John Tolkien in 1916In June 1915 Tolkien achieved a full-class degree from Oxford. He was already deep in his linguistic ventures, working on a fictional language, based heavily on old Finnish. Tolkien decided to call it Qenya (later known as high-elven). But the grim clouds over Europe took their toll. As most men of his generation all around the continent, Tolkien was to face the gravest challenge of his life – the hell of the trench warfare.

One can only imagine what it was like for a 24-year old Oxford graduate with artistic talent and rich imagination to go to Normandy. By the end of the Somme offensive all but one of his closest friends was alive. Out of the desperation and repulsiveness of war came the first true gems of Tolkien’s genius – many of the stories in Book of Lost Tales, and certainly the most tragic of them – the rise of Morgoth, the fall of Gondolin, the epic tales of Beren and Luthien, the tragedy of the Children of Hurin. When you read Silmarillion you can almost feel the grim desperation of the trenches, the rebellious spirit of youth against the futile atrocities of war. There is very little hope in these chapters of Tolkien’s heritage.

Yet he survived. He managed to keep his sanity and to move on, a feat worth mentioning. He married his long-lasting love Edith Bratt, and in 1920, at the age of just 28, he earned the position of an Associate Professor in English Language at the University of Leeds. It was the beginning of an illustrious career.

Back To Oxford

In 1925 John Tolkien became Rawlinson and Bosworth Professor of Anglo-Saxon, the youngest ever to hold this post. At this time he was already the happy and proud father of two sons – Christopher and Michael. Later, in 1929, his daughter Priscilla was born. The children asked their father for bedtime stories and he never managed to refuse them. He told them fabulous tales of gnomes, dwarves, elves and hobbits. These, however, were very different in spirit from his earlier, darker tales. Tolkien often put these bedtime stories in writing and his Oxford friends (among them C.S. Lewis, the author of The Chronicles of Narnia) urged him to shape them in a book.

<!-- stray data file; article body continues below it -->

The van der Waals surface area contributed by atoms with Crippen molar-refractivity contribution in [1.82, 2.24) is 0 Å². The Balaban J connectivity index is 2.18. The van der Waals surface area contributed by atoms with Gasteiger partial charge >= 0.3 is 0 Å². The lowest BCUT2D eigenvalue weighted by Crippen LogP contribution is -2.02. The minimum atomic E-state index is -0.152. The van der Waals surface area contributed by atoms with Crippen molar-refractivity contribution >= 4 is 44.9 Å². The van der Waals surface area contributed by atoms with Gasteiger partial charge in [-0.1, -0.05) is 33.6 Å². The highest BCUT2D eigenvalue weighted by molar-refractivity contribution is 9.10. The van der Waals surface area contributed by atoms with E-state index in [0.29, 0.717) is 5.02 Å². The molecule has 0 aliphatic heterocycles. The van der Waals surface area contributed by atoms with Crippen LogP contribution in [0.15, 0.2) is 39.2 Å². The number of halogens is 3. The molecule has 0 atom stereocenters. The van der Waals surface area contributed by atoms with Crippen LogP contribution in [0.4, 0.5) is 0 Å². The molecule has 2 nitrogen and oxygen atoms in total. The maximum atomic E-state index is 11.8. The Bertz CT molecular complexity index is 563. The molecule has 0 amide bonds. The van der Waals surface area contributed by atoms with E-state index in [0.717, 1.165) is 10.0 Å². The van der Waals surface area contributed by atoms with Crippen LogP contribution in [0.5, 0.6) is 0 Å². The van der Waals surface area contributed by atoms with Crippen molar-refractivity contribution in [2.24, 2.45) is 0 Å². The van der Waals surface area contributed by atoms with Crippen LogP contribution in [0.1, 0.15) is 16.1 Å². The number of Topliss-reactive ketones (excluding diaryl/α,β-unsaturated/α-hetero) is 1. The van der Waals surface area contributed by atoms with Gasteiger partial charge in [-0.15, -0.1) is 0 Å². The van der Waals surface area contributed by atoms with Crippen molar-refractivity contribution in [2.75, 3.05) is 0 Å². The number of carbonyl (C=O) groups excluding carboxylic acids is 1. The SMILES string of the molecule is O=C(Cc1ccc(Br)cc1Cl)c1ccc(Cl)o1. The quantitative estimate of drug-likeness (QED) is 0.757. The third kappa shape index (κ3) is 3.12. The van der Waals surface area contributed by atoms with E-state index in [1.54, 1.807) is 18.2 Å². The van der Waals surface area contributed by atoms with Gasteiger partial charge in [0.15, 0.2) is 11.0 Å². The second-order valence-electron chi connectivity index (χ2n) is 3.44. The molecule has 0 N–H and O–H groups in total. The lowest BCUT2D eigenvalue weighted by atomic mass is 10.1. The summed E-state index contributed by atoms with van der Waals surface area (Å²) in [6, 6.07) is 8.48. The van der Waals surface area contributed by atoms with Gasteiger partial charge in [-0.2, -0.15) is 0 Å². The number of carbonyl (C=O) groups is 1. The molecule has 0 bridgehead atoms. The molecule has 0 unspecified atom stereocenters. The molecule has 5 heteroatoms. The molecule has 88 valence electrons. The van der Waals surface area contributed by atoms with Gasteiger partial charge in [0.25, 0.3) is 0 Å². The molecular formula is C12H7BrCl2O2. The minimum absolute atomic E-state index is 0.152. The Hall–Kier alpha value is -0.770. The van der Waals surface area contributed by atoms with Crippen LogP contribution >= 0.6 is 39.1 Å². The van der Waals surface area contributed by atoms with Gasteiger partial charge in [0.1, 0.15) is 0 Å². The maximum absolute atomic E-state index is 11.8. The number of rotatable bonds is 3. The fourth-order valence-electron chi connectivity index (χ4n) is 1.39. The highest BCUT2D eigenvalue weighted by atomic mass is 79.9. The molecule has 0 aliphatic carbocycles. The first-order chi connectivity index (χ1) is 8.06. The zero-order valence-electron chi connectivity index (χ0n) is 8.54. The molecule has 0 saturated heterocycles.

Middle Earth Takes Shape

“In a hole in the ground there lived a hobbit”. This is how it all begins. In 1937 The Hobbit was published, and to the great surprise of his publishers, as well as Tolkien himself, it became an instant and huge success. Just a year after the publication The Hobbit was named the best-selling children book of the new century. The publishers wanted more. They wanted a sequel of the adventures of Bilbo Baggins. Tolkien agreed. He had a lot of material in his notepads, but the longer he worked, the more he was convinced he would Fellowship Of The Ringnot create just another bedtime story.

When Stanley Unwin, Tolkien’s publisher saw The Lord Of The Rings trilogy for the first time he was horrified. He had asked for a sequel of a children book and he got… What exactly? It was hard to describe it. It was not an adventure story. It was not a war book. It was not for children. It was huge – more than a thousand pages with all the appendices. No sane publisher would agree to go for that book. Yes, Tolkien was greatly liked by the British audience, but The Lord Of The Rings was a recipe for disaster.

Then Fate intervened again. Unwin came with the original idea to separate the book into three, he had very hard time selling the idea to Tolkien, but he finally overcame. As for the rest… Well, you all know what happened afterwards.